CHENNAI: It takes less than 20 minutes to fly from Sulur to Wellington by helicopter and the Mi-17V-5 is considered the one of the safest craft to fly. Mi-17V-5s are regularly used by VVIPs including the President and Prime Minister, who used the chopper to travel from the airport during a recent visit to Chennai.
Produced by Kazan Helicopters, a subsidiary of Russian Helicopters, Mi-17V-5 has hardly had one or two emergencies, requiring immediate landing. "Such emergencies could pertain to Tail Rotor failure or both engines failing due to fire. This rarely happens. In the last 30-40 years there may have been only one or two such cases," says a former air force personnel with extensive flying experience.
The helicopter, which can be deployed in troop and arms transport, fire support, convoy escort, patrol, and search-and-rescue (SAR) missions, would have been thoroughly checked before being used to transport VVIPs like Rawat. In such circumstances, it is unlikely a technical snag caused the crash, the expert said, positing weather conditions as a reason for the mishap.
Usually, during the training of pilots, there is a golden rule for pilots while flying in the hills and during cloudy weather. "If you are in clouds, you should be out of the hills and if you are in the hills there should be no clouds around," the former Indian Air Force pilot said. This was the mistake committed during the Mi17 V-5 crash during the Uttarakhand landslides in 2013 in which 20 lives were lost.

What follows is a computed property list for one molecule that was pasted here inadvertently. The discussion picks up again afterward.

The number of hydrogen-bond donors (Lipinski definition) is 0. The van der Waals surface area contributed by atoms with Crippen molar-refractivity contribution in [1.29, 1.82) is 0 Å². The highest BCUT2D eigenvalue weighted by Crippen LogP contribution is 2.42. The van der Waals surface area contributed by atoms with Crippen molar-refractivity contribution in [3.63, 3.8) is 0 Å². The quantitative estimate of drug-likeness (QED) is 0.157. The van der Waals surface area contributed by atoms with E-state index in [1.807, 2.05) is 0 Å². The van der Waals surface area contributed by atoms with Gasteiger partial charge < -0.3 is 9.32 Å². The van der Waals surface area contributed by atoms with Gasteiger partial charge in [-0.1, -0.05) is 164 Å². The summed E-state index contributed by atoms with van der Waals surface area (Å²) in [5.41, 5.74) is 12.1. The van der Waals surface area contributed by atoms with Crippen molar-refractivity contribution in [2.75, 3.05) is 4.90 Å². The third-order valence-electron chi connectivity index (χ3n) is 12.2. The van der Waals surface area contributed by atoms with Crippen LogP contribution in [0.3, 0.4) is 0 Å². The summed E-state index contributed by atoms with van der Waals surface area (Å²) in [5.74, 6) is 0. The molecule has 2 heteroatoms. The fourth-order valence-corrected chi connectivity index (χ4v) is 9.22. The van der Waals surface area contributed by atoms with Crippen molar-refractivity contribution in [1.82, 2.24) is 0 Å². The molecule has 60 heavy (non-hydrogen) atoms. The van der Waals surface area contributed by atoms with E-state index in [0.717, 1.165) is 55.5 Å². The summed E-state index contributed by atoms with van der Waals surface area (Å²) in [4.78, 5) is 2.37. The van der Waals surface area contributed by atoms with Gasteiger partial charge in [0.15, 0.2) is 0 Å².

"The pilot then flew into the clouds and as such he could not see the hill. In the Coonoor crash, if there was an emergency, the pilot would have dropped the speed if visibility was poor. But seeing the impact and crash, it has all been burnt. The chopper seems to have impacted the ground at a high speed. The aircraft usually never falls like a stone," the former pilot in Chennai said.
"There is a lot of power available due to the rotor, blade and through auto rotation, it will be a controlled speed. It will topple, it will be damaged. But not to the extent of this crash, where everything is burnt. Without his realising the pilot could have hit a hill with hardly any time maneuver. He would have visualised the hill within a distance of 200 or 300 metres, which is hardly enough to reduce the speed when you are flying at 210 kilometre per hour," said the former pilot.